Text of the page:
In certain scenarios, these cards can be useful. People who would be unlikely to get credit elsewhere can get access a credit card, and a series of careful purchases and repayments can help those with poor credit ratings slowly rebuild their score.

It’s important to note, however, that these kinds of cards come with notoriously high interest rates – often 30% or higher (in other words, more than double the interest of a regular card). They still charge less interest than certain types of credit, like payday loans, but you should consider your options carefully before signing up for one.

If you have a good credit rating, you should stick to mainstream credit cards. If you have a poor rating, however, and need access to credit in order to make ends meet, a credit builder card might be worth thinking about – but you should always seek money advice before going ahead.

Is it possible to renegotiate credit card debt?

If you’re struggling to keep on top of your payments, it’s important to contact the credit card company, explain what’s going on, and let them know how much you can afford to pay.

The credit card provider might be willing to come to an agreement with you to pay an affordable amount, even if it’s only for a short time until you can get back on your feet.

In some cases, you may be able to agree to a final settlement to pay a portion of the debt that’s less than the total balance – if you have the funds to be able to do this and can make the payment quickly.

Is it a bad idea to settle credit card debt?

People struggling with credit card debts may agree to ‘settle’ those debts. Settling means coming to an arrangement with the provider that will see them accept a fee that is less than the total amount of debt owed.

A lender usually only agrees to settle a debt if it becomes clear that the person who owes them money will not be able to pay them back in full. Settling can be beneficial for the credit card borrower and the lender – the lender gets a portion of what they’re owed, and the credit card borrower saves money on the total debt they owe.

While there are some benefits to settling your credit card debt, it’s always best to pay them off in full if you can – even if it’s going to take longer than you’d like.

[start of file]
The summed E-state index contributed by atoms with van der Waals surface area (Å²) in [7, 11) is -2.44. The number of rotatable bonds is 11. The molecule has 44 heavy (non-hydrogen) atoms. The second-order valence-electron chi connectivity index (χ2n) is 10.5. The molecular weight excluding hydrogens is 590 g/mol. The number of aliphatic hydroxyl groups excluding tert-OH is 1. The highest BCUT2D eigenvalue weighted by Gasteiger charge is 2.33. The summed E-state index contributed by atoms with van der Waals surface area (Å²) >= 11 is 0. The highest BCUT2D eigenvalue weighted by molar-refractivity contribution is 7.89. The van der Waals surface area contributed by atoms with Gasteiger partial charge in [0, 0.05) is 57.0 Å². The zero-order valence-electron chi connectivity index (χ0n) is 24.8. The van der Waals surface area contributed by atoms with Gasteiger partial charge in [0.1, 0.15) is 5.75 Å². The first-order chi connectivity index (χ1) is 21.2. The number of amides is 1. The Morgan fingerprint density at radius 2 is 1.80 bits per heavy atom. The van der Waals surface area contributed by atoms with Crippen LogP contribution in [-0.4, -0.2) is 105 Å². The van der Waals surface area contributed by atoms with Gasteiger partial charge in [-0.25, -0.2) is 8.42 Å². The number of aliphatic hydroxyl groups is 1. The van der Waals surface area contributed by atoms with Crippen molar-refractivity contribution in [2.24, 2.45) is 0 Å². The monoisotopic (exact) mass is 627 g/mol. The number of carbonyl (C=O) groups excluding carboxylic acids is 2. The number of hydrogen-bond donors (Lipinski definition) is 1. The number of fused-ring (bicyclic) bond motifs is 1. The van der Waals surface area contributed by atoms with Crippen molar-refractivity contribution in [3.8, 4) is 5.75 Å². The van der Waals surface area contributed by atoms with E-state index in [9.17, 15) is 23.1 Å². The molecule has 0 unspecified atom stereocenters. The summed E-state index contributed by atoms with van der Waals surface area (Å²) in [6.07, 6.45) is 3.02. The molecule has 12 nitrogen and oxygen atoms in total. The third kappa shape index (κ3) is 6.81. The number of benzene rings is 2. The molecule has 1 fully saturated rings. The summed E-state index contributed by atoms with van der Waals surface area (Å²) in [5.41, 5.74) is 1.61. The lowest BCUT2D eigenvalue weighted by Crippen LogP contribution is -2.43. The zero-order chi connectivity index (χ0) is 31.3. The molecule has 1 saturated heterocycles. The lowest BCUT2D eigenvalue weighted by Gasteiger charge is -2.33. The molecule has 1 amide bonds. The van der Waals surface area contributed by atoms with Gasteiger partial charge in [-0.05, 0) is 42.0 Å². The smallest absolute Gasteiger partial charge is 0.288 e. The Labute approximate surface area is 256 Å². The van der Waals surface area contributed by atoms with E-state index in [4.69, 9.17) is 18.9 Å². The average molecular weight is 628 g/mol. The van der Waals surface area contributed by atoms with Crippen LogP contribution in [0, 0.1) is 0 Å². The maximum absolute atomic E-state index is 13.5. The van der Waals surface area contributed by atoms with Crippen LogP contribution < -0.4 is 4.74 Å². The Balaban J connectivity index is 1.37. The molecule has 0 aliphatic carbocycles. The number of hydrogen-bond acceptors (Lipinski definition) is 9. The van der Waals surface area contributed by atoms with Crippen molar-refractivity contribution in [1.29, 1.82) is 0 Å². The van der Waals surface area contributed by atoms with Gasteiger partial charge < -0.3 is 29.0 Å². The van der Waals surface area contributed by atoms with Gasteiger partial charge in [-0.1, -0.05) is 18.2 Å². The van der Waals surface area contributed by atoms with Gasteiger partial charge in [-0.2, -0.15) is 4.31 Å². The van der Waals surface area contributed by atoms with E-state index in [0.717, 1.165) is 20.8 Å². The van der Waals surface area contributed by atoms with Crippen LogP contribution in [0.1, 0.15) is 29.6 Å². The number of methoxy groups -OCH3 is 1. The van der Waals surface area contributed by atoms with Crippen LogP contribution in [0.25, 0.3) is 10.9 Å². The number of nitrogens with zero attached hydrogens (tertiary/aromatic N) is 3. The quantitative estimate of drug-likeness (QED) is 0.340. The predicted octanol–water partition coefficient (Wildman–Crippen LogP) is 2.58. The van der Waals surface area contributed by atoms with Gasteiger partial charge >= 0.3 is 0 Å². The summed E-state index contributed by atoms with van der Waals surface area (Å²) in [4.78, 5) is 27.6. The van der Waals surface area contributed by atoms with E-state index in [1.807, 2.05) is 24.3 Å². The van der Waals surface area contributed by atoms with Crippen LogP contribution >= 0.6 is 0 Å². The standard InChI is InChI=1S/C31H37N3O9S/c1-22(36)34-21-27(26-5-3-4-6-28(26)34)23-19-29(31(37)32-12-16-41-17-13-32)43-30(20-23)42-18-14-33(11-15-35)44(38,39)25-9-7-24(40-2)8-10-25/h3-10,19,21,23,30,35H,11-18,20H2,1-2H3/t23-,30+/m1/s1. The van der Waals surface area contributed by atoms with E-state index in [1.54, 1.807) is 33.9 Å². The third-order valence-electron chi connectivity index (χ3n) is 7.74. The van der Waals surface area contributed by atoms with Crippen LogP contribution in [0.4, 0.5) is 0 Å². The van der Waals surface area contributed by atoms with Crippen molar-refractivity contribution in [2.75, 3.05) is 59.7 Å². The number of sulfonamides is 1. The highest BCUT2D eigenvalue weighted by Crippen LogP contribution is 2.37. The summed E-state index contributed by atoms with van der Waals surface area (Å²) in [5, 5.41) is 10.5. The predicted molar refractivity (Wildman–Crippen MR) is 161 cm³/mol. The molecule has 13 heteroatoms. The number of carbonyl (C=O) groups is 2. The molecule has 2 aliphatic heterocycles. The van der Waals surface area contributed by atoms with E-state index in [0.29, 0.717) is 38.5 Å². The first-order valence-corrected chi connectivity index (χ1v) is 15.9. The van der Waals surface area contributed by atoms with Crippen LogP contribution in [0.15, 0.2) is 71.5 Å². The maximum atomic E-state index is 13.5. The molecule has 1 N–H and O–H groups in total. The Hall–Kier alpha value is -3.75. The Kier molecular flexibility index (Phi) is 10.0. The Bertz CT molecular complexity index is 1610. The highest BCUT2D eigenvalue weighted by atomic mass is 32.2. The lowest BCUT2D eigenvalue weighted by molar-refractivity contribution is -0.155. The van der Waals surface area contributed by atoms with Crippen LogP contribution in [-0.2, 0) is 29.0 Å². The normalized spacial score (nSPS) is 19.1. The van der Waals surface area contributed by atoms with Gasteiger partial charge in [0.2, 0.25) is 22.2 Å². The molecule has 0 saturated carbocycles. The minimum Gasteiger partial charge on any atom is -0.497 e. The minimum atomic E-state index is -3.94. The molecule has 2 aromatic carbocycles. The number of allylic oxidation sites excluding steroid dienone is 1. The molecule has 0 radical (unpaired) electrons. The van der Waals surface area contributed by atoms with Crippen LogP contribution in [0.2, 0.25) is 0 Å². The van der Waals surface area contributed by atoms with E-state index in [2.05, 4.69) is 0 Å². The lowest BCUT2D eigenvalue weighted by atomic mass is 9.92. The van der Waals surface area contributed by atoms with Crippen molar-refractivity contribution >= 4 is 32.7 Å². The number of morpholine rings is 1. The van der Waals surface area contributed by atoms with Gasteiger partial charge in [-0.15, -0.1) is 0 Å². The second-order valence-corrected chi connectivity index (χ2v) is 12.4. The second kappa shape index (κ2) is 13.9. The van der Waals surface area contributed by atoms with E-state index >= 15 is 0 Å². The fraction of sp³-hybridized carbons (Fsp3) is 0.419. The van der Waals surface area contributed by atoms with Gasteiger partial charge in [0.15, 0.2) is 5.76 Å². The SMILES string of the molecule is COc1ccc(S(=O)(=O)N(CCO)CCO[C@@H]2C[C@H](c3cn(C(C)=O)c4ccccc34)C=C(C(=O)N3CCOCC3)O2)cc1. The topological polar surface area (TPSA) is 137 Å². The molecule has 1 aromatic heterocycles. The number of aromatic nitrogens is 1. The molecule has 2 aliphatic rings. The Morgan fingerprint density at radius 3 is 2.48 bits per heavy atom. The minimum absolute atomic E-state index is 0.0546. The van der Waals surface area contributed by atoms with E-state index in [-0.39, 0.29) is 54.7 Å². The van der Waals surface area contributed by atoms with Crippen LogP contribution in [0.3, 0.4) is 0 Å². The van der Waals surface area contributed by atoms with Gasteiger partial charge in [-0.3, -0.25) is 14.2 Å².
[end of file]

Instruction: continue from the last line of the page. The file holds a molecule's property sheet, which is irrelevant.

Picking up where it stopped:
Even though settling means you’ve come to an arrangement with your lender, official documents like your credit file will still show that you failed to pay back everything you owe, making it harder for you to borrow in the future.

Can I get sent to prison for credit card debt?

This is a common question, and something many people worry about. The reality is, the likelihood of being sent to prison for unpaid debt is extremely low.

You can only be sent to prison for debts like criminal fines or government debts, and even in these situations, it’s often the last resort.

If you’ve been threatened with prison for failing to repay your credit, you have every right to complain, or seek legal advice, as the credit card provider doesn’t have the power to enforce this.

What happens when you have joint credit card debt?

It’s not possible to have a joint credit card, as the law dictates that the account can only be in one person’s name. However, it is possible for the company to allow a second card to be used by someone else, such as your partner.

Even if you do have a second card, however, there won’t be two credit card borrowers. It will still be you that’s responsible for paying back the balance spent on both cards. The other cardholder holds no liability, even if their name is on it.

Because of this, the best advice is to think very carefully about naming a second cardholder on your account, and to avoid doing so if you can.

How do I get help with my credit card debt?

Millions of people across the UK use credit cards as a means of supplementing their income, and it’s all too easy to for credit card borrowers to get into debt. If you’re struggling to pay off credit card bills, don’t let the money, fees, and interest mount up. Take action with free debt advice.

IVA plan has helped thousands of people in the UK start their journey to debt free. Our expert advisers are trained to deal with people in financial difficulty, offer them impartial debt advice, and help them come up with a repayment plan that works for them.

To get free, confidential debt advice, or arrange a debt management plan, contact us on 0808 253 2559. As soon as you get in touch, we will get to work on fixing your finances and ensuring your long term financial future.